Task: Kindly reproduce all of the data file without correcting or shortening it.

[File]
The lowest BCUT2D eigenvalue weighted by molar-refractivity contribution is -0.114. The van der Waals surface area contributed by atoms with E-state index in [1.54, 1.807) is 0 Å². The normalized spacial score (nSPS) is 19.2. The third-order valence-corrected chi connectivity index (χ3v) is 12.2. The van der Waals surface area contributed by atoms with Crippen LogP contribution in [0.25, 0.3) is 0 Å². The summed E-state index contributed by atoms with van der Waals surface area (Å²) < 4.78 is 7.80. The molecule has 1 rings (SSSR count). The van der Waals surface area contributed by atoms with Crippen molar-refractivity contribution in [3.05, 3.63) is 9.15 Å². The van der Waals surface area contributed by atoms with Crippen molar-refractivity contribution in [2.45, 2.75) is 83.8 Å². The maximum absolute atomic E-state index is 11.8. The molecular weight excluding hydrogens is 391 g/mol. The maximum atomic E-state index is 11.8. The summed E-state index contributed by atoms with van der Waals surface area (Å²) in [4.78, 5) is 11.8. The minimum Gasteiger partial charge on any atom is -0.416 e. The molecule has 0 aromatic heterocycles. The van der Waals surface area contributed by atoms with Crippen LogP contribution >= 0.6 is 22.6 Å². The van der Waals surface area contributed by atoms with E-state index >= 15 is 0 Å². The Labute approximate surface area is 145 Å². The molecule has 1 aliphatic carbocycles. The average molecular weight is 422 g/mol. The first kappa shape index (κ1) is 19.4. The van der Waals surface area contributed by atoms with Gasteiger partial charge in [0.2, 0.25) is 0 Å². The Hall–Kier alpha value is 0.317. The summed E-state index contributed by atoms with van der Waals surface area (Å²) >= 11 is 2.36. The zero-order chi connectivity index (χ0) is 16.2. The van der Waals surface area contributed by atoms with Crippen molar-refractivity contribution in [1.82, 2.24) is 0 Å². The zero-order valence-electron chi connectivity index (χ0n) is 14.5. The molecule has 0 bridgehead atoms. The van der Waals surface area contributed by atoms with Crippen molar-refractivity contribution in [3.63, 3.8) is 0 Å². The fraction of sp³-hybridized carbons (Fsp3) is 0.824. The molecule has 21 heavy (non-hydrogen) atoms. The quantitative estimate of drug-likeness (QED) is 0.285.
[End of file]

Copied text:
The lowest BCUT2D eigenvalue weighted by molar-refractivity contribution is -0.114. The van der Waals surface area contributed by atoms with E-state index in [1.54, 1.807) is 0 Å². The normalized spacial score (nSPS) is 19.2. The third-order valence-corrected chi connectivity index (χ3v) is 12.2. The van der Waals surface area contributed by atoms with Crippen LogP contribution in [0.25, 0.3) is 0 Å². The summed E-state index contributed by atoms with van der Waals surface area (Å²) < 4.78 is 7.80. The molecule has 1 rings (SSSR count). The van der Waals surface area contributed by atoms with Crippen molar-refractivity contribution in [3.05, 3.63) is 9.15 Å². The van der Waals surface area contributed by atoms with Crippen molar-refractivity contribution in [2.45, 2.75) is 83.8 Å². The maximum absolute atomic E-state index is 11.8. The molecular weight excluding hydrogens is 391 g/mol. The maximum atomic E-state index is 11.8. The summed E-state index contributed by atoms with van der Waals surface area (Å²) in [4.78, 5) is 11.8. The minimum Gasteiger partial charge on any atom is -0.416 e. The molecule has 0 aromatic heterocycles. The van der Waals surface area contributed by atoms with Crippen LogP contribution >= 0.6 is 22.6 Å². The van der Waals surface area contributed by atoms with E-state index >= 15 is 0 Å². The Labute approximate surface area is 145 Å². The molecule has 1 aliphatic carbocycles. The average molecular weight is 422 g/mol. The first kappa shape index (κ1) is 19.4. The van der Waals surface area contributed by atoms with Gasteiger partial charge in [0.2, 0.25) is 0 Å². The Hall–Kier alpha value is 0.317. The summed E-state index contributed by atoms with van der Waals surface area (Å²) >= 11 is 2.36. The zero-order chi connectivity index (χ0) is 16.2. The van der Waals surface area contributed by atoms with Crippen molar-refractivity contribution in [1.82, 2.24) is 0 Å². The zero-order valence-electron chi connectivity index (χ0n) is 14.5. The molecule has 0 bridgehead atoms. The van der Waals surface area contributed by atoms with Crippen molar-refractivity contribution in [3.63, 3.8) is 0 Å². The fraction of sp³-hybridized carbons (Fsp3) is 0.824. The molecule has 21 heavy (non-hydrogen) atoms. The quantitative estimate of drug-likeness (QED) is 0.285.